Casey Long

Many high schools shy away from the intricacies and occasional controversies of representing various sexual identities, but Beyond the Page Theatre Company’s production of She Kills Monsters by Qui Nguyen faces the realities of being a part of the LGBTQ community head-on.

When Agnes Evans (played by Maggie Bengston)  loses her entire family in a car accident, she is forced to confront an uncomfortable truth about her family: she never really knew her geeky youngest sister, Tilly (Gracie Schwab). Though not a player herself, Agnes enlists the help of neighborhood uber-nerd Chuck (Max Marshall) to  help her play the Dungeons and Dragons campaign that Tilly had written. Through the action of the game, Agnes discovers more about Tilly’s strength, wit, and sexuality than she would have ever imagined.

What’s refreshing about Nguyen’s She Kills Monsters is that not only does it shine a spotlight to LGBTQ characters, but that it does not use their sexuality as a placeholder for personality. It’s incredibly easy, and in some circles almost obligatory, for high school plays and musicals to represent sexually diverse characters in the name of intersectionality without truly giving them a voice.“In this show, there’s not just one token gay character that dies off at the first possible moment, or that fits perfectly into the stereotype that has become prevalent in the media these days,” says Ella Danyluk, who plays one of the Dungeons and Dragons characters, Kaliope. “Each of the LGBT characters in the show have characteristics that are more dominant than their sexuality, and each of those characteristics are different. This isn’t a show with a bunch of gay characters. This is a show with a bunch of characters that happen to be gay.”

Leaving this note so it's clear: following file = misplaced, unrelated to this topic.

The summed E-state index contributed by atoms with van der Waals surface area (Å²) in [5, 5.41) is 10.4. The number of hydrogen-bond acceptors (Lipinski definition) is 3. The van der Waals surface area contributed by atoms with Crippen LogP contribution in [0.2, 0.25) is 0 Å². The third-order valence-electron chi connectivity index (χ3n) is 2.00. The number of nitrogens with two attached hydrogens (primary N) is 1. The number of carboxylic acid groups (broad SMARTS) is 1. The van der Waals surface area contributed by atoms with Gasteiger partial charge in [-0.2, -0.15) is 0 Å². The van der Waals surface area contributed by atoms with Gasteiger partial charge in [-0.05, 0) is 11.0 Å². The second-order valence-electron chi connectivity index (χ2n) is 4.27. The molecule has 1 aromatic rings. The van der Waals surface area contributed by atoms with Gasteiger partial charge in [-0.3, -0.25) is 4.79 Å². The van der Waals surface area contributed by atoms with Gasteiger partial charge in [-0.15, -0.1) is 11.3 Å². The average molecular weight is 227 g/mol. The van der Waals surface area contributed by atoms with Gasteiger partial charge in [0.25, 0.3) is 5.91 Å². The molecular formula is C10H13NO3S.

Staging a story with such emotionally rich and action-packed, LGBTQ roles has an empowering and uplifting impact on student artists in the LGBTQ community. She Kills Monsters allows students to truthfully represent the LGBTQ community in a show that goes beyond the ‘tragic Oscar-bait tale of characters discovering their sexuality’, but into a genre that for so long has been dominated by heteronormative Hollywood. “Having the opportunity to play Tilly, an openly gay and very proud young girl is truly so liberating! The experiences of simply being truthful and fearless on stage about a subject this important is one that I will never forget,” says Schwab.

Assigned seating for all shows is $10 (plus service charge) and is available online until 2 hours before each performance. Any remaining seats will be available at the door one hour before performances. Tickets are available at

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